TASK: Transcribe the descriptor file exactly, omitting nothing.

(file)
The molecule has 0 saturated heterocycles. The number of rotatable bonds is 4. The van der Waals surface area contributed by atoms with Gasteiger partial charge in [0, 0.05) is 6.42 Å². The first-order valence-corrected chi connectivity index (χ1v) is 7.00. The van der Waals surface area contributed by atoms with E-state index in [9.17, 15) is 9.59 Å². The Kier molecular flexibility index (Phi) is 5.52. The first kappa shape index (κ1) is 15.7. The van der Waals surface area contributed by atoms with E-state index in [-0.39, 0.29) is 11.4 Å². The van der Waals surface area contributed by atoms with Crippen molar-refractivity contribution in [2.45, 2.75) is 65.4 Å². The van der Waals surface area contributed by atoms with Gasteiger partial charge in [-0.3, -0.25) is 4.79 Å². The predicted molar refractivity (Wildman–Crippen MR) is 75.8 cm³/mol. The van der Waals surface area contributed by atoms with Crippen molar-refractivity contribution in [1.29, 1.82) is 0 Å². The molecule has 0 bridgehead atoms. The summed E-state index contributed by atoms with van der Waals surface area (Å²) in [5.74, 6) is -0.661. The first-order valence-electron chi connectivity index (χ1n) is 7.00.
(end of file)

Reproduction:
The molecule has 0 saturated heterocycles. The number of rotatable bonds is 4. The van der Waals surface area contributed by atoms with Gasteiger partial charge in [0, 0.05) is 6.42 Å². The first-order valence-corrected chi connectivity index (χ1v) is 7.00. The van der Waals surface area contributed by atoms with E-state index in [9.17, 15) is 9.59 Å². The Kier molecular flexibility index (Phi) is 5.52. The first kappa shape index (κ1) is 15.7. The van der Waals surface area contributed by atoms with E-state index in [-0.39, 0.29) is 11.4 Å². The van der Waals surface area contributed by atoms with Crippen molar-refractivity contribution in [2.45, 2.75) is 65.4 Å². The van der Waals surface area contributed by atoms with Gasteiger partial charge in [-0.3, -0.25) is 4.79 Å². The predicted molar refractivity (Wildman–Crippen MR) is 75.8 cm³/mol. The van der Waals surface area contributed by atoms with Crippen molar-refractivity contribution in [1.29, 1.82) is 0 Å². The molecule has 0 bridgehead atoms. The summed E-state index contributed by atoms with van der Waals surface area (Å²) in [5.74, 6) is -0.661. The first-order valence-electron chi connectivity index (χ1n) is 7.00.